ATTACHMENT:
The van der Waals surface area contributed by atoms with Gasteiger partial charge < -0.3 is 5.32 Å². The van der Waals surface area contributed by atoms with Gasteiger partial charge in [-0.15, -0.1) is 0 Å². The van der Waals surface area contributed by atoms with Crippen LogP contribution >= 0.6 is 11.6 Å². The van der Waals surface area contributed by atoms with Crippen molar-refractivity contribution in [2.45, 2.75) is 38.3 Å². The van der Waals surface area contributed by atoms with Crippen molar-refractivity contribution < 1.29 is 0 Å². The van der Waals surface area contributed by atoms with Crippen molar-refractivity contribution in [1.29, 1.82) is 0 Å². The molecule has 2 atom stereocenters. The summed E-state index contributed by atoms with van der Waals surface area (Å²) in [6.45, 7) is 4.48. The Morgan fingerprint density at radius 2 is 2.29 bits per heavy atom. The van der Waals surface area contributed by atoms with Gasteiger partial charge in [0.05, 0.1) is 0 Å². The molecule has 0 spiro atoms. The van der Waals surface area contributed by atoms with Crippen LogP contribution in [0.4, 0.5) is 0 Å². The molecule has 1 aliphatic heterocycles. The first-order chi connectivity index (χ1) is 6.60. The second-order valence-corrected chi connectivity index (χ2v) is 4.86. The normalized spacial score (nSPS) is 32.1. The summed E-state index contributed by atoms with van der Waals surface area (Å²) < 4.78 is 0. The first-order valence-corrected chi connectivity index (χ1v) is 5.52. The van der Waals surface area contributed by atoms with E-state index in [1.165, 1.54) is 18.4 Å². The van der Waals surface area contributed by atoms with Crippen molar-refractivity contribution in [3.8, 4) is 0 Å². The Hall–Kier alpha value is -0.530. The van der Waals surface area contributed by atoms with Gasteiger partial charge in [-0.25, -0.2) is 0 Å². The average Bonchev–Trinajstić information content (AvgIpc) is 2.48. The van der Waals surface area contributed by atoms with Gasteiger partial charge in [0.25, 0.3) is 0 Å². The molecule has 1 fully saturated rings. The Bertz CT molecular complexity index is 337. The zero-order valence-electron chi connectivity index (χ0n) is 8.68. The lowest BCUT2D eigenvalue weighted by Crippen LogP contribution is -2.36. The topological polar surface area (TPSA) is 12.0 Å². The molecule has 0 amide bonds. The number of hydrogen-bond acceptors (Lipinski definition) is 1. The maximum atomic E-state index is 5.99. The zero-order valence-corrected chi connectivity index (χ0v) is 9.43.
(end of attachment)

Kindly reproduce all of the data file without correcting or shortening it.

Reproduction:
The van der Waals surface area contributed by atoms with Gasteiger partial charge < -0.3 is 5.32 Å². The van der Waals surface area contributed by atoms with Gasteiger partial charge in [-0.15, -0.1) is 0 Å². The van der Waals surface area contributed by atoms with Crippen LogP contribution >= 0.6 is 11.6 Å². The van der Waals surface area contributed by atoms with Crippen molar-refractivity contribution in [2.45, 2.75) is 38.3 Å². The van der Waals surface area contributed by atoms with Crippen molar-refractivity contribution < 1.29 is 0 Å². The van der Waals surface area contributed by atoms with Crippen molar-refractivity contribution in [1.29, 1.82) is 0 Å². The molecule has 2 atom stereocenters. The summed E-state index contributed by atoms with van der Waals surface area (Å²) in [6.45, 7) is 4.48. The Morgan fingerprint density at radius 2 is 2.29 bits per heavy atom. The van der Waals surface area contributed by atoms with Gasteiger partial charge in [0.05, 0.1) is 0 Å². The molecule has 0 spiro atoms. The van der Waals surface area contributed by atoms with Crippen LogP contribution in [0.4, 0.5) is 0 Å². The molecule has 1 aliphatic heterocycles. The first-order chi connectivity index (χ1) is 6.60. The second-order valence-corrected chi connectivity index (χ2v) is 4.86. The normalized spacial score (nSPS) is 32.1. The summed E-state index contributed by atoms with van der Waals surface area (Å²) < 4.78 is 0. The first-order valence-corrected chi connectivity index (χ1v) is 5.52. The van der Waals surface area contributed by atoms with E-state index in [1.165, 1.54) is 18.4 Å². The van der Waals surface area contributed by atoms with Crippen molar-refractivity contribution in [3.8, 4) is 0 Å². The Hall–Kier alpha value is -0.530. The van der Waals surface area contributed by atoms with Gasteiger partial charge in [-0.25, -0.2) is 0 Å². The average Bonchev–Trinajstić information content (AvgIpc) is 2.48. The van der Waals surface area contributed by atoms with Gasteiger partial charge in [0.25, 0.3) is 0 Å². The molecule has 1 fully saturated rings. The Bertz CT molecular complexity index is 337. The zero-order valence-electron chi connectivity index (χ0n) is 8.68. The lowest BCUT2D eigenvalue weighted by Crippen LogP contribution is -2.36. The topological polar surface area (TPSA) is 12.0 Å². The molecule has 0 amide bonds. The number of hydrogen-bond acceptors (Lipinski definition) is 1. The maximum atomic E-state index is 5.99. The zero-order valence-corrected chi connectivity index (χ0v) is 9.43.